This NYT piece on procrastination is great. I have always struggled with this, and I completely agree with the main idea here which is that procrastination is an emotional issue (avoiding unpleasant feelings, self doubt, etc) not a discipline or self control issue.
James Clear and Atomic Habits. I’ve only skimmed James’ book Atomic Habits, but he’s great on twitter and seems spot-on to me with his analysis of how to create positive habits.
Work Clean by Dan Charnas. In this book, Dan studies how great chefs manage their workspaces and apply those lessons to other forms of work.
The Volt Planner by Kate Matsudaira. For the past 4 years I have used the Volt Planner, which guides you though yearly, monthly and weekly goal setting. I have found it to be supremely helpful in a world where there are a lot of things competing for your attention and it can be hard to focus.
Whatever issue you are tackling, I hope you can find the resources to help.
As I look out at the new year and the coming decade, I want to have all the energy and leverage I can to make good things happen, and that starts at home with building a strong foundation, whatever that means to you. A little better every day.
As I make my way through the various predictions & reflections that accompany the new year, one stands out: the EFF’s 2019 Year In Review, entitled “Dodging Bullets on the Path to a Decentralized Future“. I have long been disappointed that there have seemed to be two separate and parallel conversations going on: the “traditional” digital rights / internet freedom community talking about “re-decentralizing the web” and the blockchain/crypto community working on the same thing. I like the EFF’s recent work because they are connecting the two conversations, and their year in review is a good place to start on that.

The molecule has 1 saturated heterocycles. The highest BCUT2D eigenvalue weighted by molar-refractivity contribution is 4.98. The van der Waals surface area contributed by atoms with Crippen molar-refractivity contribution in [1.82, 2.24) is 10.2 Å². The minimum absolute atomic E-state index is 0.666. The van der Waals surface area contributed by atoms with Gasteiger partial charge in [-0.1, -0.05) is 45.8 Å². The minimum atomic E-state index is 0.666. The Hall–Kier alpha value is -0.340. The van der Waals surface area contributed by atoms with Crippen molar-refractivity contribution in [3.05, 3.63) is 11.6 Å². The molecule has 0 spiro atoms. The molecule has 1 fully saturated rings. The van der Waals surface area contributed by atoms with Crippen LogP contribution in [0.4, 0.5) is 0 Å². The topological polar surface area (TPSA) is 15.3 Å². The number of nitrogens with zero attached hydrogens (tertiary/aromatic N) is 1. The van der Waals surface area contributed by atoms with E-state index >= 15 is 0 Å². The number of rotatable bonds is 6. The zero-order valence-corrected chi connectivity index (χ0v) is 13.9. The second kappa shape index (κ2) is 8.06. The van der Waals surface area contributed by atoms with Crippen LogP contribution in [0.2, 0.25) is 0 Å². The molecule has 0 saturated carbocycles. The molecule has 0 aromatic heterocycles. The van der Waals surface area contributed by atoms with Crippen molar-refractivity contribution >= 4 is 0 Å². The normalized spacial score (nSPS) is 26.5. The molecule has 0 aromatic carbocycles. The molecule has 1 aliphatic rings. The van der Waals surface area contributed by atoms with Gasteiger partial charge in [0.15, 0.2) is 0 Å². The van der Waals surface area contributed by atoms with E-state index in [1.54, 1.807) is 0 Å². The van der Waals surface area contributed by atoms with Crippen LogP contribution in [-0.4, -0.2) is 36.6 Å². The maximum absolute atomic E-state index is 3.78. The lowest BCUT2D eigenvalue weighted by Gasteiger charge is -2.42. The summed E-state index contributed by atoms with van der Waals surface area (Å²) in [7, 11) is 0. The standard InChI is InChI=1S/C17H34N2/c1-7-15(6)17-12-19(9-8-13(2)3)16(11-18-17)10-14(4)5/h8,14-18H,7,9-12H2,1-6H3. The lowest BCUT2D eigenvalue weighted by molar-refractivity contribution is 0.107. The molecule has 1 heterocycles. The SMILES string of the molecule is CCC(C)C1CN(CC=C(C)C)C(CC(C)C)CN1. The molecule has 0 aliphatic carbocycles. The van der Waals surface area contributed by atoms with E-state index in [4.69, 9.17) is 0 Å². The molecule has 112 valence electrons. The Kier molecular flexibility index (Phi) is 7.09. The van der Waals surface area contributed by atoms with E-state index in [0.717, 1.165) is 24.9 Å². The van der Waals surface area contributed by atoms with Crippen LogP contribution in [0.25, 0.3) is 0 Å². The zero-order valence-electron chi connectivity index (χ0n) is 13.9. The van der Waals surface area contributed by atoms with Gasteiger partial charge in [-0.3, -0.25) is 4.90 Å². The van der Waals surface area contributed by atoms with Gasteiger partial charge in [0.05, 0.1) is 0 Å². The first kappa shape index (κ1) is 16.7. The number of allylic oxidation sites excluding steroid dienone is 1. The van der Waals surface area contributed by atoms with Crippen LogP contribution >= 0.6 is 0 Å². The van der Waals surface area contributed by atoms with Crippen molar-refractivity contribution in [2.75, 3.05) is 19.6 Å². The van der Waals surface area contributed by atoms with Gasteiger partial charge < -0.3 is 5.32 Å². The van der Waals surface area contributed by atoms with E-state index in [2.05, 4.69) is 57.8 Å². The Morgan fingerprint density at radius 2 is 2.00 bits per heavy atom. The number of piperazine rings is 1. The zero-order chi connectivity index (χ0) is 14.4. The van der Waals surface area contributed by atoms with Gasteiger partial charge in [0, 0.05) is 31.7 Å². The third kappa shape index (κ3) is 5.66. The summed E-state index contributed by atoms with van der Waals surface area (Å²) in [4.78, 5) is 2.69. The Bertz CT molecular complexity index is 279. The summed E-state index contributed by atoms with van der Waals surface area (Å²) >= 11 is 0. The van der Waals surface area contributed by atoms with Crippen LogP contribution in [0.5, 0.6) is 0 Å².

A key link in the EFF review is to Cory Doctorow’s work on Adversarial Interoperability, which studies the history of interoperability of technical systems and all of the commercial, legal and policy battles that haven ensued because of it.
I believe, and we have said at USV many times, that driving interoperability is the best and most effective way to limit the power of big tech companies, and that in today’s environment we should focus on “breaking up the data, not the companies.”.
When I talk to regulators, lawmakers and policymakers, I often use this diagram (credit to Placeholder for the underlying graphic):
Which shows that from a historical perspective, these “open” or “interoperability” technologies have been the driver in breaking up each era’s dominant monopoly.